TROUBLE CHECK CHART OUTBOARD WILL NOT START OBSERVATION

POSSIBLE CAUSE

PROCEDURE

Battery switch not ON Discharged battery

Check battery switch operation Check battery, recharge or replace Clean and tighten connections. Check for voltage Battery cables and connections drop in starter circuit. Faulty connection or ground, Check all grounds, connections and wiring damaged electrical harness Outboard does not Fuse (10 A) Check wiring, then replace faulty fuse turn over Wiring harness Check for 12 V at terminal “B” of key switch Key switch Check key switch operation Starter solenoid Check wiring and test solenoid Starter or bendix/drive gears Check starter, inspect bendix/drive gears Seized powerhead or gearcase Check and repair as needed Discharged battery Check battery, recharge or replace Clean and tighten connections. Check voltage Battery cables and connections drop in starter circuit. Outboard turns slowly Powerhead hydro-locked Check cylinders for water Partially seized powerhead or Check and repair as needed gearcase Starter or bendix/drive gears Check starter, inspect bendix/drive gears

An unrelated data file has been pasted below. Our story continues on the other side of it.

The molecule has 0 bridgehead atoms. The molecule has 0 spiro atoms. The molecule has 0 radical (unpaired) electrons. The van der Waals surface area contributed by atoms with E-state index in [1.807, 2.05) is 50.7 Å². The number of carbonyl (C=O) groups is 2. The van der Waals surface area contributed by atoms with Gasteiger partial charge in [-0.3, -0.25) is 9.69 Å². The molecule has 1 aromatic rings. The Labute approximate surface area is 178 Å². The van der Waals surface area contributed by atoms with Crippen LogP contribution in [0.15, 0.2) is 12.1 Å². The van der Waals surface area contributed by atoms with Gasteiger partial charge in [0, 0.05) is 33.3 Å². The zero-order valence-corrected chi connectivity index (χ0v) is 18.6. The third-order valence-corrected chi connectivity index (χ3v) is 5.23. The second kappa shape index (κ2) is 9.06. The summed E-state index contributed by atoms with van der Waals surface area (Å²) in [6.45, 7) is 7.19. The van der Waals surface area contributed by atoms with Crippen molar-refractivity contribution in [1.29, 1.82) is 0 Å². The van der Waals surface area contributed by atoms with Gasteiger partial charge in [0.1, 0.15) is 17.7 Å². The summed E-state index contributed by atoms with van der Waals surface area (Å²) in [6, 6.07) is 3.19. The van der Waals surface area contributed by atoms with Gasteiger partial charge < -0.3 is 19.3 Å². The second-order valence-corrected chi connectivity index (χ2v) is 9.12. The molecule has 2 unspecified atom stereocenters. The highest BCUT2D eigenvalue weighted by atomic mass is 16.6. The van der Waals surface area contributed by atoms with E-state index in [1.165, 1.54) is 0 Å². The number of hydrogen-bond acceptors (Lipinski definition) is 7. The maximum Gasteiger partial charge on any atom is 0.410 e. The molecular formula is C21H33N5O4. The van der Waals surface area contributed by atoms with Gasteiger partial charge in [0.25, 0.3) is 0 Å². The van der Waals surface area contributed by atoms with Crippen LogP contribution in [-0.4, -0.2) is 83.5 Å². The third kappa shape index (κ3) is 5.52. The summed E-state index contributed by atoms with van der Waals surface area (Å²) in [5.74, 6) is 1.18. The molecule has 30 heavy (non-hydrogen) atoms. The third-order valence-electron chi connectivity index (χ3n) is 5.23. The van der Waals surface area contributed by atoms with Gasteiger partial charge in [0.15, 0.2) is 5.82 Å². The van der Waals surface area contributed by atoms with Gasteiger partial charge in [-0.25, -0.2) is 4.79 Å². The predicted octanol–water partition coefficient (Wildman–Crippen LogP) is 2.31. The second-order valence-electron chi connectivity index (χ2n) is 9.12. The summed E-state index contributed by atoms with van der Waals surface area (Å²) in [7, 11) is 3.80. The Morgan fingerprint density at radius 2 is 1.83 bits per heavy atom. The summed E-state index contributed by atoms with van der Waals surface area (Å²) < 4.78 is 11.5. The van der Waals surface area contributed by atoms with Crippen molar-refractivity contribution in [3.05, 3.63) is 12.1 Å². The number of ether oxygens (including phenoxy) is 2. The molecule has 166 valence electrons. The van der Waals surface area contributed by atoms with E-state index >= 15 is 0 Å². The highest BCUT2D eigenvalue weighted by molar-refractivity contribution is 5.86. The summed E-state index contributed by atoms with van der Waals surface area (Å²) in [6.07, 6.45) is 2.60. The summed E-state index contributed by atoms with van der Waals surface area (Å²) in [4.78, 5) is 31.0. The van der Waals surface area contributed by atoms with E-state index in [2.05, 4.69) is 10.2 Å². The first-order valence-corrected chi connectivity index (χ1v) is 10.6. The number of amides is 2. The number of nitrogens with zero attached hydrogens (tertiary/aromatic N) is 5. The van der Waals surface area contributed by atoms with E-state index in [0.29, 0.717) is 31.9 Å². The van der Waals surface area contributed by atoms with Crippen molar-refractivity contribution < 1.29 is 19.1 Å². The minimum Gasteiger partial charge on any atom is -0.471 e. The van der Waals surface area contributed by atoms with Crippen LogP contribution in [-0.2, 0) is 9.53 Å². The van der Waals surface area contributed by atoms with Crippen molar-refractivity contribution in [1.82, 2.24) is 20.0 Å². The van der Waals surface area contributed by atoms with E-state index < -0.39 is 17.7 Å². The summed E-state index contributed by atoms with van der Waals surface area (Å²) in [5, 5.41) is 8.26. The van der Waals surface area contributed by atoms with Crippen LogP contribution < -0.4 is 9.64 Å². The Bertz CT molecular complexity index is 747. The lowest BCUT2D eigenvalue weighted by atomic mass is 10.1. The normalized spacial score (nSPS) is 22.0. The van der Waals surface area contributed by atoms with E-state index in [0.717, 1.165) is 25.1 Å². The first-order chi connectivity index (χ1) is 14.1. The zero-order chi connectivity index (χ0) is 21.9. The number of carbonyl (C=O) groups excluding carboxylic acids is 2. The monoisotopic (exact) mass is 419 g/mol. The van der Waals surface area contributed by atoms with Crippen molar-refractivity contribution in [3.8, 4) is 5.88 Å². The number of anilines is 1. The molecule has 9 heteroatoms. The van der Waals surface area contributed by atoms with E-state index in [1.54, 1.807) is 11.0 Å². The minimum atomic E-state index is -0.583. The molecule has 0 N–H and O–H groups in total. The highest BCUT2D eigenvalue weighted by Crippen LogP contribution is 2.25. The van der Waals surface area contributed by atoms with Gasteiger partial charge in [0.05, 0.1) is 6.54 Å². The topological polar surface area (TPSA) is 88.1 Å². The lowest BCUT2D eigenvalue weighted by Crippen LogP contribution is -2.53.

T–1

TROUBLE CHECK CHART OUTBOARD WILL NOT START

OUTBOARD WILL NOT START OBSERVATION

POSSIBLE CAUSE Stop circuit grounded No Fuel Water in fuel Contaminated or poor fuel quality Fuel supply restricted Air in fuel system

Outboard turns over

T–2

PROCEDURE Check wiring and emergency stop switch. Check the safety lanyard is installed and stop circuit is not grounded. Check for fuel in fuel tank Check fuel filter, sample fuel from fuel return manifold. Check or replace fuel supply Check primer, anti-siphon valve, and fuel pick-up. Use primer to fill vapor separator with fuel. Check for air in fuel supply manifold, refer to FUEL SYSTEM on p. 173 (vapor separator venting and fuel supply) Check fuel manifold pressure, refer to FUEL SYSTEM on p. 173